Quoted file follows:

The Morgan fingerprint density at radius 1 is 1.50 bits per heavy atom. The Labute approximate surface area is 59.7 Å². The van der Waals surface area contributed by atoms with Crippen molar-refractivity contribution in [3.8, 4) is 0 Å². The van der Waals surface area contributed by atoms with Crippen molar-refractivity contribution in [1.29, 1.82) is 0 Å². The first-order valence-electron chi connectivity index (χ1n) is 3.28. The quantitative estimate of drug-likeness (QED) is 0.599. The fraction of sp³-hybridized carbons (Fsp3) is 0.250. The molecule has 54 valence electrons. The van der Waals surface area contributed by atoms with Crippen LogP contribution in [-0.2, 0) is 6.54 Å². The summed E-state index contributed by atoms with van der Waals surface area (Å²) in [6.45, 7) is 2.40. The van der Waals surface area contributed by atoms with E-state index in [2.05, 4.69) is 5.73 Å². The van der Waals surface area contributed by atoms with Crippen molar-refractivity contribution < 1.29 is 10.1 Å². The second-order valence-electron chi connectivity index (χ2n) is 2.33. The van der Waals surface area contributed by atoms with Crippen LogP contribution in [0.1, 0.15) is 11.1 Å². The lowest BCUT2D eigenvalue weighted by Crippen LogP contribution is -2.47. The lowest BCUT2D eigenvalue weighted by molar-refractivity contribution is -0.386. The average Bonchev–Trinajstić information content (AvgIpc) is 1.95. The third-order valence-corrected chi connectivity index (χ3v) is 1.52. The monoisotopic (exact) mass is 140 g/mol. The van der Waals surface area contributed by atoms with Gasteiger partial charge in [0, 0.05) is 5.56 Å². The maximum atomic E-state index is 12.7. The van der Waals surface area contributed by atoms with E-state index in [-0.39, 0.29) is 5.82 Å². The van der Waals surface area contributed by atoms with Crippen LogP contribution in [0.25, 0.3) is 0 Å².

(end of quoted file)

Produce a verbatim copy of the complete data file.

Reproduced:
The Morgan fingerprint density at radius 1 is 1.50 bits per heavy atom. The Labute approximate surface area is 59.7 Å². The van der Waals surface area contributed by atoms with Crippen molar-refractivity contribution in [3.8, 4) is 0 Å². The van der Waals surface area contributed by atoms with Crippen molar-refractivity contribution in [1.29, 1.82) is 0 Å². The first-order valence-electron chi connectivity index (χ1n) is 3.28. The quantitative estimate of drug-likeness (QED) is 0.599. The fraction of sp³-hybridized carbons (Fsp3) is 0.250. The molecule has 54 valence electrons. The van der Waals surface area contributed by atoms with Crippen LogP contribution in [-0.2, 0) is 6.54 Å². The summed E-state index contributed by atoms with van der Waals surface area (Å²) in [6.45, 7) is 2.40. The van der Waals surface area contributed by atoms with E-state index in [2.05, 4.69) is 5.73 Å². The van der Waals surface area contributed by atoms with Crippen molar-refractivity contribution < 1.29 is 10.1 Å². The second-order valence-electron chi connectivity index (χ2n) is 2.33. The van der Waals surface area contributed by atoms with Crippen LogP contribution in [0.1, 0.15) is 11.1 Å². The lowest BCUT2D eigenvalue weighted by Crippen LogP contribution is -2.47. The lowest BCUT2D eigenvalue weighted by molar-refractivity contribution is -0.386. The average Bonchev–Trinajstić information content (AvgIpc) is 1.95. The third-order valence-corrected chi connectivity index (χ3v) is 1.52. The monoisotopic (exact) mass is 140 g/mol. The van der Waals surface area contributed by atoms with Gasteiger partial charge in [0, 0.05) is 5.56 Å². The maximum atomic E-state index is 12.7. The van der Waals surface area contributed by atoms with E-state index in [-0.39, 0.29) is 5.82 Å². The van der Waals surface area contributed by atoms with Crippen LogP contribution in [0.25, 0.3) is 0 Å².